More variegation caused by transposons in corn – Carolina Scientific

This was the physical proof for the ‘crossing over’ of genetics, even though the mechanism at that time was still unknown.  This crossing over, she theorized at the time, was due to transposable elements, or transposons – DNA that ‘copies and pastes’ into other chromosomes/locations or ‘cuts and pastes’ into other chromosomes/locations.  Transposons containing color pigment genes were proven to produce mosaic patterns on corn kernels and variegation in the leaves of the corn.  During cell division (mitosis) some cells would randomly receive pigment genes.  This explains why the mosaic patterns were never repeated in any other corn or corn progeny.

Her work would be largely ignored for another 30 years until the technology caught up with her theories in the Genetic Revolution of the 1960’s and 1970’s and other scientists were able to support her theories.  In 1983, she was the first woman to outright win the (unshared) Nobel Prize in Physiology or Medicine for her work in the 1930’s for her discovery of transposons.

Glass gems corn can be understood with transposon, and other genetic principles that McClintock and other geneticists have discovered.  Like many species of domesticated plants, a wild population where the crop was first domesticated usually exists.  For example, corn was domesticated from wild corn in Central America.  We call this the center of origin for the corn.  At the center of origin, genetic diversity is the greatest, as wild populations still exist.

As corn was bred and its cultivation spread throughout the Americas, different native tribes were cultivating different types of corn.  It wasn’t until the 1930’s and on that huge monocultures of specially-bred hybrid corn were being planted that corn diversity decreased—heirloom varieties were not being grown because they were not as productive as the hybrid corn.

Although we did lose a lot of genetic diversity, there has been a revival since the 2010s to plant heirloom varieties.  Why plant them if they’re not as productive?  It’s because they have a wealth of random genes for different traits that we could use for plant breeding.  Certain heirloom lines of corn may have resistance to disease, or produce more nutritional corn, even if the size or other attributes are less desirable.

‘Glass Gem’ corn – Greg Schoen

Carl Barnes, a half-Cherokee midwesterner, started to plant heirloom varieties of corn in order to connect with his Cherokee roots.  He had exchanged seeds from collectives from all over the country, and had begun to select for the most colorful corn that popped up.  Over time, these native varieties had crossed with one another (as they do!) to form the Glass Gems hybrid that went viral over the internet in 2012.  The Native Seeds/SEARCH website still sells the popular seeds.

-Greg Schoen

Luckily enough, this corn can be grown successfully in large containers outdoors that’ll be sure to make you the talk of the town… or at least the talk of Thanksgiving dinner!

#PlantsMakePeopleHappy, Houseplant Tastemakers, How-to, Interview, Plants on TV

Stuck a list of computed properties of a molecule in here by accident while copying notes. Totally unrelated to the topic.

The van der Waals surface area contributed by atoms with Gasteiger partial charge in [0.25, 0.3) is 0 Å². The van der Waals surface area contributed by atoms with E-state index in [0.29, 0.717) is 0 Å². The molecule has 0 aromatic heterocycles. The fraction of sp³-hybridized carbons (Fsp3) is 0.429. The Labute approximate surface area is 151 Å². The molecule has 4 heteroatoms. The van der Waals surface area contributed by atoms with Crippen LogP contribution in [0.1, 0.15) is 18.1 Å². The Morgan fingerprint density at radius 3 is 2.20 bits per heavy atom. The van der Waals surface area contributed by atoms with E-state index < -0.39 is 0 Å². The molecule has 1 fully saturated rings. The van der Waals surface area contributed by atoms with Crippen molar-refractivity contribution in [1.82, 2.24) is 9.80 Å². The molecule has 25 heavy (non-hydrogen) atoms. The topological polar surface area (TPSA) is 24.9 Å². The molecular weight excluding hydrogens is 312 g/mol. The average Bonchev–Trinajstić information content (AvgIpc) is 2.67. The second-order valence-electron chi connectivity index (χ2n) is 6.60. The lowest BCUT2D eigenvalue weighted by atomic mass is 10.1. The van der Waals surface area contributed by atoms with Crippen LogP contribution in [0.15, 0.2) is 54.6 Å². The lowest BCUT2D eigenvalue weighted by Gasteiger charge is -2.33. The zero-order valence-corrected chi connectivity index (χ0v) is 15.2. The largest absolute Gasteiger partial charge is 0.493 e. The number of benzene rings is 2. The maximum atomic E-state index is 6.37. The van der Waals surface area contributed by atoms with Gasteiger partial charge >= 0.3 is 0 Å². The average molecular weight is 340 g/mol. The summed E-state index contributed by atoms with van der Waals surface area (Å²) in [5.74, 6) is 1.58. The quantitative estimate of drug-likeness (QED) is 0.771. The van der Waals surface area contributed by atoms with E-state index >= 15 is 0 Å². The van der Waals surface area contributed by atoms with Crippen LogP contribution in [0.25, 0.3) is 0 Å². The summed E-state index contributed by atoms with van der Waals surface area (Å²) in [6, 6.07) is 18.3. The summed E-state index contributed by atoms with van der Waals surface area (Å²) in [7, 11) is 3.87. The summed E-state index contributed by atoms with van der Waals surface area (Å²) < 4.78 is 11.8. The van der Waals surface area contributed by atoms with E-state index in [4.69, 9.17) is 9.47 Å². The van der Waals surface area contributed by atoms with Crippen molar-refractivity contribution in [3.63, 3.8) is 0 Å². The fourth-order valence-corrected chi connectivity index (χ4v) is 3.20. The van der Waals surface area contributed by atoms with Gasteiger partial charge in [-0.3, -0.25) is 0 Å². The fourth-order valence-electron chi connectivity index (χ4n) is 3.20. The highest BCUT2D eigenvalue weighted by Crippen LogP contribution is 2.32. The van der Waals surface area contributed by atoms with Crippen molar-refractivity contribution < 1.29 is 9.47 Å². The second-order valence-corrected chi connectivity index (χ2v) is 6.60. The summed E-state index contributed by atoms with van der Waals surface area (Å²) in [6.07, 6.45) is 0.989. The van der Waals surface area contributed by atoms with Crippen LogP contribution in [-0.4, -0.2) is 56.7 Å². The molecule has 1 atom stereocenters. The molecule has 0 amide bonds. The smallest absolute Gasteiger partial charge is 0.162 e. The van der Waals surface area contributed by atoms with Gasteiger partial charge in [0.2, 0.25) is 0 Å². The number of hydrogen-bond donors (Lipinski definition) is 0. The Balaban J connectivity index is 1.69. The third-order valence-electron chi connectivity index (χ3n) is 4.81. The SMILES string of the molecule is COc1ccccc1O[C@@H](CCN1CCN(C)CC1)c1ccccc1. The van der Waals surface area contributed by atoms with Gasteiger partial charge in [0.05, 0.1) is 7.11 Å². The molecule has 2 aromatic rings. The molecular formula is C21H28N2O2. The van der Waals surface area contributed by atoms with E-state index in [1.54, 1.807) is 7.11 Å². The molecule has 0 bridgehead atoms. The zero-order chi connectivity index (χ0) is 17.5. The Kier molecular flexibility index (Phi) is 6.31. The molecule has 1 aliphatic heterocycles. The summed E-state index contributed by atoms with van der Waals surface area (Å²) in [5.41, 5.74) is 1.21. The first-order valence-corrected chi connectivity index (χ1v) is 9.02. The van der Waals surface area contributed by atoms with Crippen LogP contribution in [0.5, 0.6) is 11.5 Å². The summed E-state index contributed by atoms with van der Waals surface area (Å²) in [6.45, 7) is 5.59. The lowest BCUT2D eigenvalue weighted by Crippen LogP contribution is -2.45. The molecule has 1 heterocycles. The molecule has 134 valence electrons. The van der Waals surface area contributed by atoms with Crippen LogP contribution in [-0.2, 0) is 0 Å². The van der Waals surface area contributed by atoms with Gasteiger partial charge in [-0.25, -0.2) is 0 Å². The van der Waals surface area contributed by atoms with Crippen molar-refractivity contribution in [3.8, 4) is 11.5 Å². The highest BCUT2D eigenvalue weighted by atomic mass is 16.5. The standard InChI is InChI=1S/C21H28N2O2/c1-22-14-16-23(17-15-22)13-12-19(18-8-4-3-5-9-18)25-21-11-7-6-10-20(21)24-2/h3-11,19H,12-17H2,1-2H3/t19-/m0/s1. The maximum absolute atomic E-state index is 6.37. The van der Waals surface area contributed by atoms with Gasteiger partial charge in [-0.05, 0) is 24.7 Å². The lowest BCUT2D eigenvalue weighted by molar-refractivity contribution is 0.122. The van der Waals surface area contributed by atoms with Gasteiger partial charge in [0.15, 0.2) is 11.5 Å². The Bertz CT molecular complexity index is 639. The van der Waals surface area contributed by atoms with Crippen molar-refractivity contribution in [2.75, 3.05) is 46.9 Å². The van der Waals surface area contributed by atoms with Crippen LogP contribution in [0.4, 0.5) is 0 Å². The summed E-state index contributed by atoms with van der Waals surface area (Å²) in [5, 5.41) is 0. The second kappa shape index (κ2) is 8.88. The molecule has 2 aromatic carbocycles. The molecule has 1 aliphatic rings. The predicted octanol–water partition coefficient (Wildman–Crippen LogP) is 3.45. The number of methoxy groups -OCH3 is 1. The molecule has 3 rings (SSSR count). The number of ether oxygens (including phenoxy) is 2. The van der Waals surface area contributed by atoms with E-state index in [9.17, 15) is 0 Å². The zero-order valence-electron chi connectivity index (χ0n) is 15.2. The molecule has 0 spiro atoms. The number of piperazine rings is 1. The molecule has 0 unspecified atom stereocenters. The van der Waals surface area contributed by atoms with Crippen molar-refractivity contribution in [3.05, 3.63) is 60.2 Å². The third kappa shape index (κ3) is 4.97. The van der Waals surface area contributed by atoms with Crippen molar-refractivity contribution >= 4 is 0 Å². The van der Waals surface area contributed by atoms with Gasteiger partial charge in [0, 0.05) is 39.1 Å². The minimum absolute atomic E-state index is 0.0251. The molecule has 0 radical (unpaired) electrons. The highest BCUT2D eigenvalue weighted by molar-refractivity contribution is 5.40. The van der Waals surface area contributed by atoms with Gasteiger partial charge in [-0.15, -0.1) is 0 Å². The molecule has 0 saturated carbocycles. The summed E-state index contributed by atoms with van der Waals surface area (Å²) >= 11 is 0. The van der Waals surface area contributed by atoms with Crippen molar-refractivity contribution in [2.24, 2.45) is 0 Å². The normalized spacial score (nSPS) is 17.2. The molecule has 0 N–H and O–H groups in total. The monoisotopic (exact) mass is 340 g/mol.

Liz Kirby, Host and Author, The Indoor Garden

November 8, 2017

For our latest tastemaker series, we are so honor to introduce you to Liz Kirby. We were first introduced to her by a fellow workshop attendant, we were soon hooked on Liz’s genuine personality and informative plant care tips on her Youtube channels. Liz was in the plant world before the #urbanjubgle was even a thing. She is the plant lady you definitely don’t want to miss out! 

Meet Liz

 Name:  Liz Kirby

Location:  Arlington, VA

Occupation:  Realtor, Host of “The Indoor Garden” TV series and Author of the corresponding blog

Favorite Plant:  I have such a great appreciation, in general, for all plants that I just can’t say that I have a favorite. I have favored Aralias and orchids for my home.                                         

Can you share a little bit of background about yourself?   Like many eighteen-year-olds,   I did not know what I would want to study in college. Fortunately, after I graduated from high school, a friend of mine who sold wholesale plants from Florida had the thought that I might enjoy a job in a plant store and he found one for me.  So I did that instead of getting a college degree. I truly enjoyed working there with great people who taught me a lot about indoor plants. I ended up working in the horticulture and floriculture field for twenty-five years.

For those who haven’t watched The Indoor Garden on YouTube, can you share a little bit about the series?  The idea was conceived around 1988. For a long time, I felt that the general public did not get very good specific instructions on growing houseplants. There were some books but  sometimes they just got vague or even wrong instructions. Lots of good experience and a few good  books were my best teacher.  I met many customers who truly believed they could not grow plants and I was sure they could. I thought doing a television series on the care and appreciation of indoor plants would be a great way to share what I had learned. It aired for three years on a local PBS station. When YouTube came along I saw the opportunity to share plant care all over again. The show was videotaped but translates pretty well to a digital format.

What’s a secret skill you have?   I don’t think I have any that I would keep a secret. One skill I have and wish I used more, is that I can very easily come up with a harmony to many songs. It’s one skill I couldn’t teach, it just comes naturally.